It always seems that this time of the year, when it is dark and cold and the conditions are poor, that motivation is hard to come by. During the summer it doesn't take much if any encouragement to convince yourself to go out and ride your bike. Why would it, it's warm and light outside. However, it is not the summer, it's the start of the winter and as mentioned, it's dark and cold and the trails pretty much suck. Did I forget to mention that there are wolves? You get the point.
Now is the time when it is incredibly important to have a really strong support group of like minded individuals to prod and coerce you off the couch and onto your bike, even in the cold darkness. I recognized this fact years ago and have done my best over the years to keep a constant stash of cohorts that I can rely on to brave the elements and keep the pattern of continual exercise going. I firmly believe that this is the key not only to weight control but physical and emotional satisfaction and stability through the long and often relentless New England winters.
Last night I managed to wrangle by normal riding crew of Scott, Ben, and until he threw his arms up in disgust, Keith together for what alone and by oneself would have been a mostly miserable intolerable ride, but as a group was a brutally fun ride. Riding on nights like last, on trails like were rode was the type of thing that you used to do back when you were just getting into the sport of mountain biking. You did it because you loved it and you simply couldn't get enough of it. Sure, the trails were bumpy, pockmarked ice ridges at the very best and stretches of wheel sucking Styrofoam into which you firmly sunk at the worst, but you were still out there riding your bicycle, in the woods.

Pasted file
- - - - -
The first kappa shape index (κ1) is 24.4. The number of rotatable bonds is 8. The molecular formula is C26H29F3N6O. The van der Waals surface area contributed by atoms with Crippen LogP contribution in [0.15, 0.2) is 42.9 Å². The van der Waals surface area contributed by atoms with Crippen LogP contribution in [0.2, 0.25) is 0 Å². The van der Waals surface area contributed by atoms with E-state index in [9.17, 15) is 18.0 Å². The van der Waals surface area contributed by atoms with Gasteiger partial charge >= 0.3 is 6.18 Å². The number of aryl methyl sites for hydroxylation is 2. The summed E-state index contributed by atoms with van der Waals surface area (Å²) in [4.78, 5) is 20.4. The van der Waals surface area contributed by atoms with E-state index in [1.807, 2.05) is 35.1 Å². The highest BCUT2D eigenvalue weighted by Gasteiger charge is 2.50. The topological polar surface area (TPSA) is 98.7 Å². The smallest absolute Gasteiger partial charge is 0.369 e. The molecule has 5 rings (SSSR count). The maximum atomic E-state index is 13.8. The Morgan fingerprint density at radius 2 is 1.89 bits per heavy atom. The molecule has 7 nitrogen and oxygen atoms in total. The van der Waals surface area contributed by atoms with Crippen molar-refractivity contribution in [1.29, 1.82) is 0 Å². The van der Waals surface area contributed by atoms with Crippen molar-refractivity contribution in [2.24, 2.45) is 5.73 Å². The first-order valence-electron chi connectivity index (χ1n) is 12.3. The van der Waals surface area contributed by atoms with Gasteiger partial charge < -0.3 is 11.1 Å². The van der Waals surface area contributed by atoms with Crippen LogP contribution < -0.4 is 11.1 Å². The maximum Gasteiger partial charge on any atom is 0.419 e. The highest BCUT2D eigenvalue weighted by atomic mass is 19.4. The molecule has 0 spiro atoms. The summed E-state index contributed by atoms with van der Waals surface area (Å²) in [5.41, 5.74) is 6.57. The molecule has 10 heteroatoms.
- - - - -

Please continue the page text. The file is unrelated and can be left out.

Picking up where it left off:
This was the type of ride where you fought for every mile, foot and inch of trail that you laid claim to. Small victories, ever so skillfully won were sweetly savored. With the application of ungodly amounts of power, balance and fortitude you could manage to maintain forward momentum through all but the deepest snow. The going was slow but you were still going, none the less. The night how relative any particular thing can be. That which you think is terrible can easily change and be looked forward to once something truly much worse comes along. We rode sections of trail where we found ourselves reflecting fondly back onto the icy bumps and ridges in the trail for at least it was packed and seemed like pavement by comparison to whatever current torture had befallen us.
Anyhow, we ended up having a great ride. What could have easily been a negative experience was flipped around into a positive, fun and beneficial experience. Of course Cathy had prepared an excellent dinner to which everyone contributed, while we were out riding and we all sat around, socialized, drank beer and at Christmas cookies. A good night indeed.